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MAS orders DBS to set aside extra S$930m in capital after widespread digital banking outage in November

SINGAPORE — Following a major disruption to DBS bank's digital banking services last November, the Monetary Authority of Singapore (MAS) has imposed an extra capital requirement for the bank to set aside S$930 million. 

DBS bank's digital banking services suffered widespread disruptions for two days in November 2021.
DBS bank's digital banking services suffered widespread disruptions for two days in November 2021.

SINGAPORE — Following a major disruption to DBS bank's digital banking services last November, the Monetary Authority of Singapore (MAS) has imposed an extra capital requirement for the bank to set aside S$930 million. 

This requirement refers to the amount of capital banks have to set aside as a buffer to cover unexpected losses and keep themselves solvent in a crisis.

"MAS has required DBS bank to apply a multiplier of 1.5 times to its risk-weighted assets for operational risk," Singapore's financial regulator said in a statement on Monday (Feb 7). 

This translates to an additional amount of about S$930 million in regulatory capital, based on DBS' financial statements as at September last year.

This amount is four times higher than what was imposed on DBS in 2010, following a similar disruption to its digital banking services then, MAS added. 

DBS' digital banking services were disrupted for two days from Nov 23 to 25 last year, with customers reporting that they had problems accessing its services. 

MAS had "noted deficiencies in DBS bank's incident management and recovery procedures to restore its digital banking services to a normal state, resulting in the prolonged duration of the disruption".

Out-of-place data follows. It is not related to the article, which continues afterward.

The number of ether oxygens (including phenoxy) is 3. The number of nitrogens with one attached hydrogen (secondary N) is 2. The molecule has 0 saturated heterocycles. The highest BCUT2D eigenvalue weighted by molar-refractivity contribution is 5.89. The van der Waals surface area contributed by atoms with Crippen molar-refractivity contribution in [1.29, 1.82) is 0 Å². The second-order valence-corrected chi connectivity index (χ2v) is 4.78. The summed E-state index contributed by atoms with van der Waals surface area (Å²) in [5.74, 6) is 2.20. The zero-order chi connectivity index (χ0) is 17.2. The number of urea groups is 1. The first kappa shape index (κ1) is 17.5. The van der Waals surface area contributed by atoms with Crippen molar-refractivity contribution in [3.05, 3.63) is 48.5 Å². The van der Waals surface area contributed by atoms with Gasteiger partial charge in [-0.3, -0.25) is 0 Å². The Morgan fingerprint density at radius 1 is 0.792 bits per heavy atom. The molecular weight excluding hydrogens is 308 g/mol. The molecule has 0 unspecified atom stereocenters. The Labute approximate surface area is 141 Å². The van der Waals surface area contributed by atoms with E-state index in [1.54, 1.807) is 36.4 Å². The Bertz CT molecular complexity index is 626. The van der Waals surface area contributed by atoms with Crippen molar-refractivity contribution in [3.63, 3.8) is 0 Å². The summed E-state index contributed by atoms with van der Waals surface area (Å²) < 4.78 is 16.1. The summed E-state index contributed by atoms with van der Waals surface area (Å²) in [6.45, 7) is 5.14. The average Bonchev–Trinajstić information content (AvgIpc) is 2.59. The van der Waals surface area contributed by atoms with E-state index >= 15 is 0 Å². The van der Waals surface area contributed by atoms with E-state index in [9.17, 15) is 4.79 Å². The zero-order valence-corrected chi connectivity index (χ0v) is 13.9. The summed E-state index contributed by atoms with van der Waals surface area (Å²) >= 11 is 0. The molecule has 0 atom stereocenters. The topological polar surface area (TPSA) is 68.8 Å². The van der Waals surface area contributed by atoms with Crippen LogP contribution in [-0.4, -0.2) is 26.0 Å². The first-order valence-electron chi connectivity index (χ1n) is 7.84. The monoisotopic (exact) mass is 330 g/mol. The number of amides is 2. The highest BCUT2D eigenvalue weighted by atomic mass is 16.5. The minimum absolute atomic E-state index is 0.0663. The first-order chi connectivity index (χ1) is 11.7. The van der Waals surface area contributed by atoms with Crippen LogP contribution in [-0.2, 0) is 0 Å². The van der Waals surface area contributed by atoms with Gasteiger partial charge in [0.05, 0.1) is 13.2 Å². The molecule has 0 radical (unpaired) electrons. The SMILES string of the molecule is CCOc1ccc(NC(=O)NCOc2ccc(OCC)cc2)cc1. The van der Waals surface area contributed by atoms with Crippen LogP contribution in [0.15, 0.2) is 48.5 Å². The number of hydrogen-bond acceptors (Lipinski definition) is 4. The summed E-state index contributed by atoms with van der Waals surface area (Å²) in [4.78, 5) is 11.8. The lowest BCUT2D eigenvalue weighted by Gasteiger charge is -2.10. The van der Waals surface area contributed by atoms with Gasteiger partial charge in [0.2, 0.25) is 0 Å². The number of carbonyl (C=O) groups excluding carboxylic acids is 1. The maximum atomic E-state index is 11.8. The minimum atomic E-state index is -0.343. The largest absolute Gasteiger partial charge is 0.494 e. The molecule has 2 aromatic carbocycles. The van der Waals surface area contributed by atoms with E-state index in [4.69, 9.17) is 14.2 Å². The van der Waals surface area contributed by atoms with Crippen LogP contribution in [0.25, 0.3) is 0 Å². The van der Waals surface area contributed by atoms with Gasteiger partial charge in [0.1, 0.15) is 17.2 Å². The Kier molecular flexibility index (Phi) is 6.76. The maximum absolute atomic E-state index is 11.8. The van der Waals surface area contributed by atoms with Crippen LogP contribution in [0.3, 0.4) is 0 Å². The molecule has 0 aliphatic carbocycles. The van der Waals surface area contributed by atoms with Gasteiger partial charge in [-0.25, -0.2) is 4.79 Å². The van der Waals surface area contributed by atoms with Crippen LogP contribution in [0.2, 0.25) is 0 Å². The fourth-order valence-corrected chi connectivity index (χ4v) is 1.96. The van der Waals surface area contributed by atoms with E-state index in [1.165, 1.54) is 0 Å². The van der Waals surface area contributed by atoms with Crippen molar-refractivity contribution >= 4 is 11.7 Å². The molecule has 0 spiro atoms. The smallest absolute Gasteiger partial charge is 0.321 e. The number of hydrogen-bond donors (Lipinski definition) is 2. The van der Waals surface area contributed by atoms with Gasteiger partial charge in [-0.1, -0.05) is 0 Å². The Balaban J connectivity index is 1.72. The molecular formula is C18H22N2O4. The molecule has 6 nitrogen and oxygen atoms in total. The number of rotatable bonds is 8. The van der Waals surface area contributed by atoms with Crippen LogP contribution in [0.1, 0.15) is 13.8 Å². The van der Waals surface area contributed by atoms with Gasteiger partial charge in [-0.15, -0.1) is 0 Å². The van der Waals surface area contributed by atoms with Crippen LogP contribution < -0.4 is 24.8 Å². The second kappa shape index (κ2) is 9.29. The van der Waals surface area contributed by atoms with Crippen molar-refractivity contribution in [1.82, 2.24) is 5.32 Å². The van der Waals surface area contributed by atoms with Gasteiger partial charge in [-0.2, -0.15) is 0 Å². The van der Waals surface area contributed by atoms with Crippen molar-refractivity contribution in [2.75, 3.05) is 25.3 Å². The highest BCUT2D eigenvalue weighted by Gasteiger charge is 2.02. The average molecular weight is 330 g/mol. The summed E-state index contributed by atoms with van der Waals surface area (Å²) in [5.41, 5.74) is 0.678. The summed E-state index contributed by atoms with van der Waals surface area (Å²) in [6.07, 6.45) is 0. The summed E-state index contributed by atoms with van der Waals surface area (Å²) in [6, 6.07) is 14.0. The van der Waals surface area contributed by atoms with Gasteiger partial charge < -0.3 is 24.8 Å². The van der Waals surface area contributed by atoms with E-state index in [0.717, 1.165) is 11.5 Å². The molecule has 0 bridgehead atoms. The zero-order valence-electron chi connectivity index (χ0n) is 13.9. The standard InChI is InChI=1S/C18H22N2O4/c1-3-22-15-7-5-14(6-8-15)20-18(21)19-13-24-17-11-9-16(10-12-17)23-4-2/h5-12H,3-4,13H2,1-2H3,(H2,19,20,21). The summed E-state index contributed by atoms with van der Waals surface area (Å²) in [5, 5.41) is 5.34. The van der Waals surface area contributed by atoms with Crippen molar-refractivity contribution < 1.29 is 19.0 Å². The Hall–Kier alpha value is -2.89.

It also said that it has directed the bank to appoint an independent expert to conduct a comprehensive review of the incident, including the bank's recovery actions.

"The independent review is also required to assess how a similar incident can be prevented in future," MAS said.

"DBS bank must rectify all shortcomings identified from the review and implement measures to ensure that any future disruption to its digital banking services is resolved quickly and adequately."

The extra capital requirement will be reviewed when MAS is satisfied that DBS has addressed the identified shortcomings, the authority added. 

Mr Marcus Lim, assistant managing director of banking and insurance at MAS, said: "MAS requires financial institutions to have robust controls and processes to ensure the reliability and resilience of their IT systems and the continuous delivery of essential financial services to their customers.

"MAS will take appropriate supervisory action against any financial institution that falls short of our regulatory expectations."

Responding to the MAS announcement, DBS said in a statement on Monday that the capital requirement will have no impact on its dividend policy.

The additional S$930 million in regulatory capital will have a 0.4 per cent point impact on DBS Group’s capital ratios “till remedial actions are completed”.

DBS' chief executive officer Piyush Gupta added that in the digital era, customers “rightly expect” to have seamless and uninterrupted access to online banking service round the clock.

“This is something we take very seriously,” he said. “Since the November incident, DBS has taken a series of actions to improve the resilience of our services and incident response.”

He also said that these actions are a “but a starting point”. 

“Over the course of the next few months, together with an independent expert, we will continue to review our systems and processes to ensure that we do better going forward.” 

Related topics

DBS bank MAS Monetary Authority of Singapore digital banking

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